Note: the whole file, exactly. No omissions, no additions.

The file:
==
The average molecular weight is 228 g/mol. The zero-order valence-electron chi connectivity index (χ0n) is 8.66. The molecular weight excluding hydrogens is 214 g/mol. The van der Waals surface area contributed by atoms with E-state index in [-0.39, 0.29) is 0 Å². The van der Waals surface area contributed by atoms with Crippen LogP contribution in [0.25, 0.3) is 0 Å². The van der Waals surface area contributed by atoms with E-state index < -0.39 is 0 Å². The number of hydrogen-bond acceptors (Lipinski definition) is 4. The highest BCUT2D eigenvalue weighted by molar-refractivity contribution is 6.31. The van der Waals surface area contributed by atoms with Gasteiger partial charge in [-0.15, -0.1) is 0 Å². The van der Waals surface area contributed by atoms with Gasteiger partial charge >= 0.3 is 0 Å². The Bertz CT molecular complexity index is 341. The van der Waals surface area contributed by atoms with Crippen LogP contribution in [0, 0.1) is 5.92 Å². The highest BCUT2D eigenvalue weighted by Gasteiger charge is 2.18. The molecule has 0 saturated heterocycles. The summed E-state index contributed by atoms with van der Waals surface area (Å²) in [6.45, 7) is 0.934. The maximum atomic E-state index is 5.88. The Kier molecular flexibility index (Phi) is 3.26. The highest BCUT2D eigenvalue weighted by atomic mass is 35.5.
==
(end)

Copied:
The average molecular weight is 228 g/mol. The zero-order valence-electron chi connectivity index (χ0n) is 8.66. The molecular weight excluding hydrogens is 214 g/mol. The van der Waals surface area contributed by atoms with E-state index in [-0.39, 0.29) is 0 Å². The van der Waals surface area contributed by atoms with Crippen LogP contribution in [0.25, 0.3) is 0 Å². The van der Waals surface area contributed by atoms with E-state index < -0.39 is 0 Å². The number of hydrogen-bond acceptors (Lipinski definition) is 4. The highest BCUT2D eigenvalue weighted by molar-refractivity contribution is 6.31. The van der Waals surface area contributed by atoms with Gasteiger partial charge in [-0.15, -0.1) is 0 Å². The van der Waals surface area contributed by atoms with Gasteiger partial charge >= 0.3 is 0 Å². The Bertz CT molecular complexity index is 341. The van der Waals surface area contributed by atoms with Crippen LogP contribution in [0, 0.1) is 5.92 Å². The highest BCUT2D eigenvalue weighted by Gasteiger charge is 2.18. The molecule has 0 saturated heterocycles. The summed E-state index contributed by atoms with van der Waals surface area (Å²) in [6.45, 7) is 0.934. The maximum atomic E-state index is 5.88. The Kier molecular flexibility index (Phi) is 3.26. The highest BCUT2D eigenvalue weighted by atomic mass is 35.5.